It dries, it does not set. So it does not harden like plaster, if exposed to water it will turn back into mud. Wet clay is "plastic", that is, it willingly assumes a new shape (opposite to elastic). Clay particles are very tiny (microns in size), clay is plastic because the particles are electrically charged and attract water molecules. Dried clay is not strong, it needs to be baked in a kiln to turn it into a rock! More expensive clays are better, they are smoother, more plastic and dry with fewer cracks. Consider starting with Buffstone. When you are ready for the most plastic and whitest body that works best with bottled glazes, try L213. Terracotta (red burning) clay fires stronger but brightly colored glazes do not work well with it, use L215 for that.
Potters make stoneware, they work at cone 6-10 (about 2200-2350F). Schools make earthenware at cone 06 (about 1850F). Kilns last longer and fire much easier at cone 06 (a firing can be done in half the time).
A glaze is just a mix of powdered minerals/glass/clay suspended in water with a little gum (glue) to harden it a little on drying. Glazes melt to a glass during firing (for decorative pieces or models it is OK to bisque-fire ware and then just paint it with acrylics).
The hazard label: Clay is non-toxic, the label refers to silicosis. This happens when people breathe the dust over a period of many years (thus farmers, gardeners can get silicosis). Keep the floor clean.
Glazes: Use white or transparent glazes on food surfaces, brightly colored elsewhere.
So if one part of a piece dries (and shrinks first) then when the other part shrinks a crack will occur.
Clay can be sticky, especially if it gets wet. Work on an absorbent surface (e.g. particle board, canvas board), no water is needed (that will just make a big mess).
"Slip" is used to join things (don't use water, it will cause splits). Slip is just the clay with extra water so it can be painted. Make it by crushing some bone-dry scrap clay (into pieces smaller than marbles), then put this in water. It will slake and settle on the bottom in a few minutes. Pour off the water and stir it. The thicker and more creamy it is the better. Or, make a bowl shape from wet clay, put a little water into it and stir it around with a brush to work up a foamy, thick slurry; you can use that as slip.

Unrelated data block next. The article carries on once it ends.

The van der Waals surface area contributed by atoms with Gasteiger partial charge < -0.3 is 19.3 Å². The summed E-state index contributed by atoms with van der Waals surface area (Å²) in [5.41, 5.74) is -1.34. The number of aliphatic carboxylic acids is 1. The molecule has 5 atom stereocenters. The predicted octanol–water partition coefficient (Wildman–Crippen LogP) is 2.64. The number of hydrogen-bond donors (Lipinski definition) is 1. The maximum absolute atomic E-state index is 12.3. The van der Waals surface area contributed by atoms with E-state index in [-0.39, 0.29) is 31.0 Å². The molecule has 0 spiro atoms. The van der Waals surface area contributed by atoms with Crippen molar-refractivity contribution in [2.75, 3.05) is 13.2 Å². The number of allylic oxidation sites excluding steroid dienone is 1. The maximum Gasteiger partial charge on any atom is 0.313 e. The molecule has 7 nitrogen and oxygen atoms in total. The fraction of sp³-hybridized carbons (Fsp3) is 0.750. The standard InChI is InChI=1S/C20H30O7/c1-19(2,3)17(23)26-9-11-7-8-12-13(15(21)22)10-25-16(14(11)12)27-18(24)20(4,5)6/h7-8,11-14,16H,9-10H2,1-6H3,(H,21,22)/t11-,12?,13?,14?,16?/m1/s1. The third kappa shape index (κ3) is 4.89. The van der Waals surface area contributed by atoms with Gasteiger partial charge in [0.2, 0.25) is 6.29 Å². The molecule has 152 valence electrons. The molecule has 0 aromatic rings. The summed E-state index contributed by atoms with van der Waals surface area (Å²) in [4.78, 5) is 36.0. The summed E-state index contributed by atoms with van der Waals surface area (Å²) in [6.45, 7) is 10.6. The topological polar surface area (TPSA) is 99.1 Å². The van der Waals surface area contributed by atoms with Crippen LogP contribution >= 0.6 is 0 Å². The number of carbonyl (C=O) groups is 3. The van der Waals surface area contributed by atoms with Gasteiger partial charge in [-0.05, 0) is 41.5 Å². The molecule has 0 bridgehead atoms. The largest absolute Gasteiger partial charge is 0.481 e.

Teach the children to plan what they want to make first. Then use a deliberate set of steps to achieve that. If they do not do this the clay will dry out too much as they work on it too long. Let them know it is OK to attempt a piece multiple times before they get success. Consider watching a few Youtube videos on handbuilding before introducing the clay to the class.
Google pictures for "clay animals". Or "clay houses". Or "clay hand building". It is often a good idea to help the children make something they can use (like a bowl, plate or cup). To do that the clay needs to be rolled (google "rolling clay slabs" for a youtube video). Consider watching videos about ceramic masters to inspire the class (e.g. google "korean pottery masters" or "japanese pottery masters").